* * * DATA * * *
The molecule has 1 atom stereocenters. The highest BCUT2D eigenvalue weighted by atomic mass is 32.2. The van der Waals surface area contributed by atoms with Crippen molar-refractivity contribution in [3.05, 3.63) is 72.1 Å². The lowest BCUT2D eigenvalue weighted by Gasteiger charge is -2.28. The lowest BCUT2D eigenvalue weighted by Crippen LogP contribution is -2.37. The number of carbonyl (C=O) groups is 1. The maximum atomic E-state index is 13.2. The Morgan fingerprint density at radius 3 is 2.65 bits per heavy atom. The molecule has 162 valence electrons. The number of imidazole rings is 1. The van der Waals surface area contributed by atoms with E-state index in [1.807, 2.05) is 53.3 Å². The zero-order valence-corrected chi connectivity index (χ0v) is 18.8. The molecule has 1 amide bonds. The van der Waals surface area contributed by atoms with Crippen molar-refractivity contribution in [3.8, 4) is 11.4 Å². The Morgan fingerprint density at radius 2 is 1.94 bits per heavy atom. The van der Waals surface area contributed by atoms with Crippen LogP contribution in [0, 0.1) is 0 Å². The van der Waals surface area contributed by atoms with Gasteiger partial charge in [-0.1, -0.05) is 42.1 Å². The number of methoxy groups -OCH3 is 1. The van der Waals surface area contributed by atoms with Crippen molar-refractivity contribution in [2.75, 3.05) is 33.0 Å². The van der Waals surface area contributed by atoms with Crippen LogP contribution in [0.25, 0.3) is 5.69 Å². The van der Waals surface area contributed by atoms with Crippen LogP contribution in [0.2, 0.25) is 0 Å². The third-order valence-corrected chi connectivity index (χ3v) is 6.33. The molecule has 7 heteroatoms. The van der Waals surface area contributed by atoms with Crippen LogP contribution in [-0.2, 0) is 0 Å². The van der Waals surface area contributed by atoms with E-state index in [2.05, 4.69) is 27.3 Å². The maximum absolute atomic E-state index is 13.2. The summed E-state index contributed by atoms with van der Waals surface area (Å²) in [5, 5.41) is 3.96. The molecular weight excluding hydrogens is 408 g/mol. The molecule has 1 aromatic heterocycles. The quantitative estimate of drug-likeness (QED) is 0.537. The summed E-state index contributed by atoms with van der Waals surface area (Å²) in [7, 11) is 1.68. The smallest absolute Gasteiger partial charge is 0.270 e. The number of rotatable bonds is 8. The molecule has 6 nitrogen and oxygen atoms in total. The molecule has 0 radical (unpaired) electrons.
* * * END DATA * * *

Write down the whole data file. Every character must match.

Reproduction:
The molecule has 1 atom stereocenters. The highest BCUT2D eigenvalue weighted by atomic mass is 32.2. The van der Waals surface area contributed by atoms with Crippen molar-refractivity contribution in [3.05, 3.63) is 72.1 Å². The lowest BCUT2D eigenvalue weighted by Gasteiger charge is -2.28. The lowest BCUT2D eigenvalue weighted by Crippen LogP contribution is -2.37. The number of carbonyl (C=O) groups is 1. The maximum atomic E-state index is 13.2. The Morgan fingerprint density at radius 3 is 2.65 bits per heavy atom. The molecule has 162 valence electrons. The number of imidazole rings is 1. The van der Waals surface area contributed by atoms with E-state index in [1.807, 2.05) is 53.3 Å². The zero-order valence-corrected chi connectivity index (χ0v) is 18.8. The molecule has 1 amide bonds. The van der Waals surface area contributed by atoms with Crippen molar-refractivity contribution in [3.8, 4) is 11.4 Å². The Morgan fingerprint density at radius 2 is 1.94 bits per heavy atom. The van der Waals surface area contributed by atoms with Crippen LogP contribution in [0, 0.1) is 0 Å². The van der Waals surface area contributed by atoms with Gasteiger partial charge in [-0.1, -0.05) is 42.1 Å². The number of methoxy groups -OCH3 is 1. The van der Waals surface area contributed by atoms with Crippen molar-refractivity contribution in [2.75, 3.05) is 33.0 Å². The van der Waals surface area contributed by atoms with Crippen LogP contribution in [0.25, 0.3) is 5.69 Å². The van der Waals surface area contributed by atoms with Crippen LogP contribution in [0.2, 0.25) is 0 Å². The third-order valence-corrected chi connectivity index (χ3v) is 6.33. The molecule has 7 heteroatoms. The van der Waals surface area contributed by atoms with Crippen LogP contribution in [-0.2, 0) is 0 Å². The van der Waals surface area contributed by atoms with E-state index in [2.05, 4.69) is 27.3 Å². The maximum absolute atomic E-state index is 13.2. The summed E-state index contributed by atoms with van der Waals surface area (Å²) in [5, 5.41) is 3.96. The molecular weight excluding hydrogens is 408 g/mol. The molecule has 1 aromatic heterocycles. The quantitative estimate of drug-likeness (QED) is 0.537. The summed E-state index contributed by atoms with van der Waals surface area (Å²) in [7, 11) is 1.68. The smallest absolute Gasteiger partial charge is 0.270 e. The number of rotatable bonds is 8. The molecule has 6 nitrogen and oxygen atoms in total. The molecule has 0 radical (unpaired) electrons.